Johnson, E. Patrick. Sweet Tea: Black Gay Men of the South. Chapel Hill: the University of North Carolina Press, 2008.
Subject: Johnson looks at the stories of 63 gay black men that grew up in or continue to live in the Southern states of the U.S. The book addresses themes of race, gender, class, and sexuality.
Research Questions: Is the black community actually more homophobic than white society? In reality, how constricted is the life of a gay black man growing up in the South? Which parts of Southern culture (across the racial divide) allow gay subcultures to develop and thrive? The South is stereotyped (and rightly so) as being ‘more religious’ than other areas of the U.S., so what role has church played in the lives of these men? How have these men themselves perceived their racial, gender, and sexual variance? How do they conceptualize, contextualize, and express their life experiences?
Arguments: According to Johnson, despite stereotypes and preconceived notions, gayness is not completely suppressed in Southern culture (or, as is the focus of this book, in Southern black culture). This is not because of a broader acceptance of homosexuality per se; instead, Johnson attributes it to an aspect of Southern culture that he feels to be special (if not perhaps unique) to the South: a prevailing sense of “respect” or “dignity.” The need to keep a “respectable” image for both the individual and the family dictates that while a transgression (any transgression: alcoholism, abuse, adultery, homosexuality, etc.) may be known, it must not be flaunted, made public, or even explicitly addressed; doing so could tarnish the respectability and name of those involved. “The gentility, acts of politesse, and complicity of silence that form around taboo issues in southern tradition often take precedence over an individual’s need to name that identity” (4). In other words, respect reigns. While this may, upon first glance, be interpreted as the continuation of oppression and suppression, Johnson argues that this system actually creates a space within which gay men can exist, create relationships, and create spaces of their own. So, while Southern society may set boundaries for gay men (indeed, it sets boundaries of transgressions on all members of society), this does not eliminate gay (sub)culture. The men in this book found other intricate ways to navigate relationships, meanings, connections, and their own identity – often (or perhaps always?) using the very structures of “acceptable” Southern society, such as the church to meet other men like themselves, as well as using the passive-aggressive Southern “politeness” in new, nuanced ways as their own codes. In this way, the men in Johnson’s book resemble the gay men of Chauncey’s New York City study (and some of the terminology is there too – some of these gay men still use the term “trade,” for example; page 277).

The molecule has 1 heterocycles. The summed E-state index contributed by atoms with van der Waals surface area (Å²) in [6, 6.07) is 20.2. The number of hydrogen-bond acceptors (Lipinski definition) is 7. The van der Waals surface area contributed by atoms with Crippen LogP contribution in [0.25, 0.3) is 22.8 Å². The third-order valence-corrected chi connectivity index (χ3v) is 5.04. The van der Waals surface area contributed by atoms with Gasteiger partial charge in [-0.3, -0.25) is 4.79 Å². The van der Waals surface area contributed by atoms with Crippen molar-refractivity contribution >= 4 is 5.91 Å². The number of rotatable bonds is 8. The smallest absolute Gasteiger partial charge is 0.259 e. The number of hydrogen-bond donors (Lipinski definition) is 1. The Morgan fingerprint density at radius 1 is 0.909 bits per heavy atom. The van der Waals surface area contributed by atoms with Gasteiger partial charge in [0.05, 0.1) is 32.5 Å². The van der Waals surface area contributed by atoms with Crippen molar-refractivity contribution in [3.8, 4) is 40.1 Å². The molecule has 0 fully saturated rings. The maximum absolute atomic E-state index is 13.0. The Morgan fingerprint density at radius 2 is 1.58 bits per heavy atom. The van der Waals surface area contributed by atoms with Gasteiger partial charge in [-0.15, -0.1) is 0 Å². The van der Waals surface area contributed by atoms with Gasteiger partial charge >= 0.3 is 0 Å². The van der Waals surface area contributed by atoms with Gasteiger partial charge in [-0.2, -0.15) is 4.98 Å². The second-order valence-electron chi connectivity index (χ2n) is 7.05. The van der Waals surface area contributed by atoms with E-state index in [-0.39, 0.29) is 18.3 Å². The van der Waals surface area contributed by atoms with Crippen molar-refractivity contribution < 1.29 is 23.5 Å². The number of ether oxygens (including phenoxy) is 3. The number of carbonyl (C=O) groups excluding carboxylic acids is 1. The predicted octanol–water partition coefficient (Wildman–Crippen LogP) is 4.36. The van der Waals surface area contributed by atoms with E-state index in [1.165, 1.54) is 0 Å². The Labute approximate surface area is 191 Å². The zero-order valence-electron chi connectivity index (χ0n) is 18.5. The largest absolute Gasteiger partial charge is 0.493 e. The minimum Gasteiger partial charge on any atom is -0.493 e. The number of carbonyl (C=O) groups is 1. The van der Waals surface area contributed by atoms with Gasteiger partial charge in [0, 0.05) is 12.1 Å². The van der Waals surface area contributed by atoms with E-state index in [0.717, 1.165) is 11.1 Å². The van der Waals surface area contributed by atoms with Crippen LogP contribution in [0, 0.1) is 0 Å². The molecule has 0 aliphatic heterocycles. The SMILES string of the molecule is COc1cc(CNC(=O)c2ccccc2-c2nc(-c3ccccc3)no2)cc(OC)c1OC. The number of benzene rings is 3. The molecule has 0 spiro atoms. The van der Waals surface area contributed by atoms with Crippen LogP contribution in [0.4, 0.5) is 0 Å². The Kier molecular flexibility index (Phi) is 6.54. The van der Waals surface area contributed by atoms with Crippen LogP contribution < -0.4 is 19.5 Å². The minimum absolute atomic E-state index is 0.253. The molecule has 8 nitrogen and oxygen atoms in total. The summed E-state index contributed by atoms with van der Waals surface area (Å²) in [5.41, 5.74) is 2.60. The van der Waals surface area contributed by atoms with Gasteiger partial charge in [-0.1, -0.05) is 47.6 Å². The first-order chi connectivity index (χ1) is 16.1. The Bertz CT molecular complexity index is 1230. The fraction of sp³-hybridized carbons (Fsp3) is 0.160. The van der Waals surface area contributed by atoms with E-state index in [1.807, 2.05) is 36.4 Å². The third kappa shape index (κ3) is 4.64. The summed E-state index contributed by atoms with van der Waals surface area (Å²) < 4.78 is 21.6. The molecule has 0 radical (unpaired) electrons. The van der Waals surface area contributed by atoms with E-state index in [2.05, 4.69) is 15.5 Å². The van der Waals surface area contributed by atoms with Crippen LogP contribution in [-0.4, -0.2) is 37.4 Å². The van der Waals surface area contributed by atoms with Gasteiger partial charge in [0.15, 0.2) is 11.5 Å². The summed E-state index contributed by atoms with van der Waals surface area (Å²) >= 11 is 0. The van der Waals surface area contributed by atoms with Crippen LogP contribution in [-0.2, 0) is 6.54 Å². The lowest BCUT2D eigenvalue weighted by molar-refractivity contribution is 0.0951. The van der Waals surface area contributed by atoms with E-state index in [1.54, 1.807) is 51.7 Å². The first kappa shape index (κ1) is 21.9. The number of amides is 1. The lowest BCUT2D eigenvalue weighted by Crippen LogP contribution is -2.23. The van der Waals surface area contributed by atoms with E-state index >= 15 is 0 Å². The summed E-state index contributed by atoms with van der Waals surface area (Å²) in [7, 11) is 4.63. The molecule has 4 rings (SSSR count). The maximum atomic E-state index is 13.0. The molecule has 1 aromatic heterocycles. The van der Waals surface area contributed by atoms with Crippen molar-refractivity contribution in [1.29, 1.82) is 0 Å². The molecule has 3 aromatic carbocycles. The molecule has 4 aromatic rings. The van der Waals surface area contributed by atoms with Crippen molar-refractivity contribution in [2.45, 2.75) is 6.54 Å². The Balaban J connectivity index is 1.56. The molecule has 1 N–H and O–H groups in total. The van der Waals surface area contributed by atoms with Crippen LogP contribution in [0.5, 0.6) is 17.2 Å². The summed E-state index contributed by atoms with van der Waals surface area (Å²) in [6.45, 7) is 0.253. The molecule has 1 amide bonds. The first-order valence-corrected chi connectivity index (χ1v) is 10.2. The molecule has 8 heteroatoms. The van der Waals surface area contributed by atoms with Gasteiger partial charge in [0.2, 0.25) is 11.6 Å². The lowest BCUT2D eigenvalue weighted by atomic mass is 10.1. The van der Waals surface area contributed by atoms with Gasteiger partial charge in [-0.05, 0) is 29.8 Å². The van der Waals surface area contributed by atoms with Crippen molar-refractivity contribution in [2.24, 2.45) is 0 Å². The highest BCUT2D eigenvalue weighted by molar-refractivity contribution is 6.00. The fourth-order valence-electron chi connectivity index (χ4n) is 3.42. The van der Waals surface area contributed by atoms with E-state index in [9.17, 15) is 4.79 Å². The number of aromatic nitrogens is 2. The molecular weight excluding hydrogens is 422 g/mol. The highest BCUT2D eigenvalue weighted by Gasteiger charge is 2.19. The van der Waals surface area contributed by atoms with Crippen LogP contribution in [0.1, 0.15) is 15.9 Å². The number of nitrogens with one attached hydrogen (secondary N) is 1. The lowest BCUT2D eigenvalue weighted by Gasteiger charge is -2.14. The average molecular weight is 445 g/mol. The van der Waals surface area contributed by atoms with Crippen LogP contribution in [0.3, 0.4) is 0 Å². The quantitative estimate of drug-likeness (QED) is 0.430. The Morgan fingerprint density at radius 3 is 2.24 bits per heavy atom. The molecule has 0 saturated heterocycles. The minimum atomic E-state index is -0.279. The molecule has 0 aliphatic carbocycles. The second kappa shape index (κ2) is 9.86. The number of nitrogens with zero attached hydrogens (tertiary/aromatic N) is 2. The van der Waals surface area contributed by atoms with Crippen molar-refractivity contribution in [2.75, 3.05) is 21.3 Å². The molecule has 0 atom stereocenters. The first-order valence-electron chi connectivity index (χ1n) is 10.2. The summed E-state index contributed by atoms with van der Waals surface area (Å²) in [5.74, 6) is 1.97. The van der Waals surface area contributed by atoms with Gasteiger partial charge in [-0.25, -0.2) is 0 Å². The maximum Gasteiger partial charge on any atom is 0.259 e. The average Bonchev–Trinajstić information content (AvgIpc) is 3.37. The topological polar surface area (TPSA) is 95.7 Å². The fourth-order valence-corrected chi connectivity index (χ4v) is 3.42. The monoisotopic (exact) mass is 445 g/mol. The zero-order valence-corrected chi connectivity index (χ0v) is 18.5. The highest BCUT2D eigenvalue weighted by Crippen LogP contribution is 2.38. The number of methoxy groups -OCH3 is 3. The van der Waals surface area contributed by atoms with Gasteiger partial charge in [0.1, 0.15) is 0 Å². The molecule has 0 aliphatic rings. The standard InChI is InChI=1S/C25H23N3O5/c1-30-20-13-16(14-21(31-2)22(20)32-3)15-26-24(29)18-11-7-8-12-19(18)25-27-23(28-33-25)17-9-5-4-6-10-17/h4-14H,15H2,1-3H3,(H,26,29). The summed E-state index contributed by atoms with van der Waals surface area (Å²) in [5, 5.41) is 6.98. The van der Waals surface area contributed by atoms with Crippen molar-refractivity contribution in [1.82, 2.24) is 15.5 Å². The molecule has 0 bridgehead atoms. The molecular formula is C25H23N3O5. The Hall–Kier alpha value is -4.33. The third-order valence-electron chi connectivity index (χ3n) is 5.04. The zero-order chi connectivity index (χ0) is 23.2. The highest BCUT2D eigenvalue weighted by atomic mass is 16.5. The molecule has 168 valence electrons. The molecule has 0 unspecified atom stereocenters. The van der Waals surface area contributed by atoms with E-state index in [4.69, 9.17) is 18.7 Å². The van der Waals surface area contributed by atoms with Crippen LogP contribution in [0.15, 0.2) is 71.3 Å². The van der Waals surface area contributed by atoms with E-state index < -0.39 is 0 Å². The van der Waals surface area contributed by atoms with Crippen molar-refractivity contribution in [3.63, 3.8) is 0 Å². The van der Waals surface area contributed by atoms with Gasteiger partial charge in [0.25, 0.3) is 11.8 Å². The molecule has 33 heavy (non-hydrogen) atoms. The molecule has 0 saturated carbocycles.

Johnson’s book reveals that all of these men (who ranged from men in their twenties to men in their nineties at the time of the interview) had experienced some form of overt racism and/or segregation. The focus of many of the narrators’ stories was also on their childhood and their family situation. Many spoke of how it was the “Southern way” for the entire neighborhood to help raise you, and their stories indicate that the notion of most black families being single-parent families is ungrounded. What’s interesting is that those narrators who grew up without a father or any other strong male figure in their life did not associate this lack of a male-figure with having any influence on their being gay. (I think that Johnson includes these sections on childhood, race, and education to try to demonstrate that their gayness [he shies away from ‘homosexuality’] was only one aspect of their life, and was often not the defining axis around which their life revolved; in other words, they had to wear multiple identities at once: black, Southern, poor, country, educated, middle class, gay (or “sissie,” “different”), etc.
Johnson also addresses “the closet” and notes Marlon Ross in saying that “the closet” is not necessarily an apt metaphor for the place where black men who choose not to announce or visibly articulate their (homo)sexuality in a pubic way find themselves” (109). This is because, many of the men in the book did not “come out” in the sense of making their homosexuality visible. Most only revealed (it was always in the framework of a “secret”) their gayness to their immediate family. The men felt the strong dictates of trust compelled them to tell their immediate family members, “because that’s what families do; thy trust each other.” However, Johnson reveals the irony in this “private gayness” or “complicit silence”: in many instances their homosexuality IS public, because they live with their partners, or they have brought partners home. However, it is seldom explicitly discussed. This goes back to the “Southern politeness” thing, in that sexuality (not just homosexuality) was not seen as an appropriate topic for direct conversation. Johnson asserts that this private acceptance without public acknowledgment (while seen as internalized self-hatred by some) is a way to accommodate taboo sexuality while still sustaining the veneer of southern religious morals (109). Another point to note: many of the narrators explained that they never had to “come out” (as in a direct conversation in which they had to explicitly tell straight members of their family that they were gay) because most of their family “just already knew.” (And just a point that I found particularly interesting: more narrators than I expected expressed the fact that their fathers responded more positively to the news than their mothers did.)